This is a French presidential election like no other | Sonia Delesalle-Stolper

Sonia Delesalle-Stolper
Emmanuel Macron celebrates after partial results in the first round of 2017 French presidential election. Photograph: Benoit Tessier/Reuters

Emmanuel Macron will be almost certainly be the next French president. And the relief is immense. The much anticipated domino effect following the Brexit vote and Donald Trump’s election has not, so far, materialised. And the European project has won – at least for now. At Macron’s headquarters in Paris, a euphoric crowd was waving French flags, as well as many European ones. “C’est magnifique!”, his supporters kept saying. Being in the second round is a huge achievement, being the frontrunner even more so.

Mathematically, it seems impossible for Marine Le Pen to win in two weeks time, on the 7 May. There is one simple reason: “Le Pacte Républicain”, under which all mainstream parties are now going to call for a vote for Macron, to block the leader of the Front National. Within an hour of the exit polls, François Fillon, the candidate for the conservative Les Républicains, who came third, had said he would vote for Emmanuel Macron. The socialist candidate, Benoît Hamon, did the same, closely followed by the prime minister, the socialist Bernard Cazeneuve. The same strategy worked in 2002, when Jacques Chirac won a landslide victory against Marine Le Pen’s father, Jean-Marie. Jean-Luc Mélenchon’s failure to endorse Macron won’t be enough to derail it.

This result is a relief but it also represents a shock – not because of Marine Le Pen’s presence in the second round, which the polls prepared us for. But because the next president will come from neither of the two traditional main parties, the conservatives and socialists, the first time since the beginning of the fifth Republic, founded in 1958 by Charles de Gaulle.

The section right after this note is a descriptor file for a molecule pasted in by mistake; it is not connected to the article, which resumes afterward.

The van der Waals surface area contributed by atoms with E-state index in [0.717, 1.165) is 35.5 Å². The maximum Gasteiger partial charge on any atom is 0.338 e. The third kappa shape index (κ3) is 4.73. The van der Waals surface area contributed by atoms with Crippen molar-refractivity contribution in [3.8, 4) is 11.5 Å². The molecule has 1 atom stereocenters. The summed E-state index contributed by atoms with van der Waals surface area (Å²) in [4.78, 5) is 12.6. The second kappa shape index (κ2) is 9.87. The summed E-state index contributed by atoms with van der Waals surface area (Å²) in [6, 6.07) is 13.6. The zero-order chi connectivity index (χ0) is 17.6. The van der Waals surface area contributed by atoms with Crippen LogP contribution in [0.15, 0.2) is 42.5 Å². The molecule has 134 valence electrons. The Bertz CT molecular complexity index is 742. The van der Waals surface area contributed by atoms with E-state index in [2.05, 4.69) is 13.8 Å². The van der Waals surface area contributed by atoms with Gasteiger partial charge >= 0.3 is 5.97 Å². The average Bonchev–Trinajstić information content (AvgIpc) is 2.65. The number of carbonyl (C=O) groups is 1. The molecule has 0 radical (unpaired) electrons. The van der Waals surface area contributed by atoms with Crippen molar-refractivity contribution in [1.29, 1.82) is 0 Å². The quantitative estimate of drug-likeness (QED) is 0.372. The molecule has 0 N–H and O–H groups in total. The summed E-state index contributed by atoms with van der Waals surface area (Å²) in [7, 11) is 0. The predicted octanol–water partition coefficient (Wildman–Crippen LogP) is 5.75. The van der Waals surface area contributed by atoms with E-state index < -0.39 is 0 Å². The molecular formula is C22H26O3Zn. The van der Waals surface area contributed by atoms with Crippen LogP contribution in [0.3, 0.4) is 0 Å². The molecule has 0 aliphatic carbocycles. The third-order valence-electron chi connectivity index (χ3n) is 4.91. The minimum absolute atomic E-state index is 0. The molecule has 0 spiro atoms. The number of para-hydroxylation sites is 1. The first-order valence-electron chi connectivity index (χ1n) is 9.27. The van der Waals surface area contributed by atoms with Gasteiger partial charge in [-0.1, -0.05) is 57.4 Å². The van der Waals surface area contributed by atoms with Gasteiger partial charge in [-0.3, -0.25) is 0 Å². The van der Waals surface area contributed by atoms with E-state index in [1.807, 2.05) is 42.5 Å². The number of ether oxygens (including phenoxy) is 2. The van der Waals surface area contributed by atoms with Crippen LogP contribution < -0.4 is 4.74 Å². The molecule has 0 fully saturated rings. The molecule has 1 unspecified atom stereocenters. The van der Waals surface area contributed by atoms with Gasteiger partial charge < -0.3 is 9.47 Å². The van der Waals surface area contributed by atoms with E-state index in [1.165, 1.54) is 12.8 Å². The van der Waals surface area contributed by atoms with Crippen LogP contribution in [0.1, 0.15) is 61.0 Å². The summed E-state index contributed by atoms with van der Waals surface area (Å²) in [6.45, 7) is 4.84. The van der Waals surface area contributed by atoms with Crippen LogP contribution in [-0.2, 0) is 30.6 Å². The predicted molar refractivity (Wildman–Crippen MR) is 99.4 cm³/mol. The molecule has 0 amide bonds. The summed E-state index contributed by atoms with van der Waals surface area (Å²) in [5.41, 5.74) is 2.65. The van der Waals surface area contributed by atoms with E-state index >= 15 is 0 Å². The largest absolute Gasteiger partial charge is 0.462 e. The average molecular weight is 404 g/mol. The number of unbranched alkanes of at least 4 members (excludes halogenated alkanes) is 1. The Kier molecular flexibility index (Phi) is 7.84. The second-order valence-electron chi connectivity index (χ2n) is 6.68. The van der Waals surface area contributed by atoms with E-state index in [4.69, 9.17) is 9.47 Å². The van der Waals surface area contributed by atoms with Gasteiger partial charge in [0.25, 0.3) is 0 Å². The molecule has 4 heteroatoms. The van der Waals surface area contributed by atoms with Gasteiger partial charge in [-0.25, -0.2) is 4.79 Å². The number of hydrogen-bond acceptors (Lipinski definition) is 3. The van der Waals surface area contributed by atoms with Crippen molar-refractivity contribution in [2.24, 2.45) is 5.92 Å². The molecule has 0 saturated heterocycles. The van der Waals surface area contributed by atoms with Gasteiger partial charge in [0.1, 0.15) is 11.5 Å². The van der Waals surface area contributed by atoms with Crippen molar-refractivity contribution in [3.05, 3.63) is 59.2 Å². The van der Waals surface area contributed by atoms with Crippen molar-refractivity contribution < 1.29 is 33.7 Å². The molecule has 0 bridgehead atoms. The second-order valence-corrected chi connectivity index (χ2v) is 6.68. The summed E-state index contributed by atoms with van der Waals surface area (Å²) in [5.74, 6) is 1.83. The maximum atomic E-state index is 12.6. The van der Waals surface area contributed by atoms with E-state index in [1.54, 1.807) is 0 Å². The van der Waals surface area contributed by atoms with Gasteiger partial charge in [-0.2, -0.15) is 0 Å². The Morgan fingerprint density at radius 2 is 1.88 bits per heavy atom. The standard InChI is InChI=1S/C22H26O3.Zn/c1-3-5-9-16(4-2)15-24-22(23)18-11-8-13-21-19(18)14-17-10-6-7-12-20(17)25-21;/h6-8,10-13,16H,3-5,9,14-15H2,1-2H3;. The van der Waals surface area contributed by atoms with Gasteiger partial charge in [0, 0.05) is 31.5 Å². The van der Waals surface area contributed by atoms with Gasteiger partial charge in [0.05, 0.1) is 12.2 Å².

François Fillon, who surprisingly won the conservative primaries last November, and was initially considered the frontrunner, has suffered badly as a result of allegations of corruption. He refused to stand down and even managed to make up some of his early losses, but not sufficiently to overcome Macron.

Benoît Hamon scored nearly the worst result of any socialist presidential candidate in the history of the fifth Republic. With just 6% of the votes, he comes just ahead of Gaston Defferre who scored just 5.01% in 1969, against Charles de Gaulle. Hamon’s lack of charisma failed to convince the socialist electorate, already badly disappointed by the Hollande presidency.

And he has been eclipsed by the far-left candidate Jean-Luc Mélenchon, leader of the France Insoumise, who scored an amazing 19.5%. With a very astute and witty campaign, he attracted a lot of disenchanted, young voters on the left.

The main surprise, however, remains the extraordinary rise of Emmanuel Macron. Without any electoral history or even an official party, having only been an appointed finance minister for two years, this 39-year-old stands at the doors of the Elysée Palace.

He was the most-outspokenly pro-European candidate. He was also the one who led the most optimistic campaign. He has been accused of being a populist for the centre, of trying to please everyone. But he has managed to attract people who had never been interested in politics before.

France had a choice. To be more or less open; more or less democratic; more or less European. With Emmanuel Macron, it has chosen openess, democracy and Europe.

The real work, the real battle begins in June, with the parliamentary elections. Macron will need to gather a big enough majority to be able to govern – and this with a political movement that did not even exist one year ago. He has promised to field candidates in all 577 constituencies, with at least half of them new recruits to politics. It will be difficult, but on the evening of the first round, nothing looks impossible for this extraordinary candidate.

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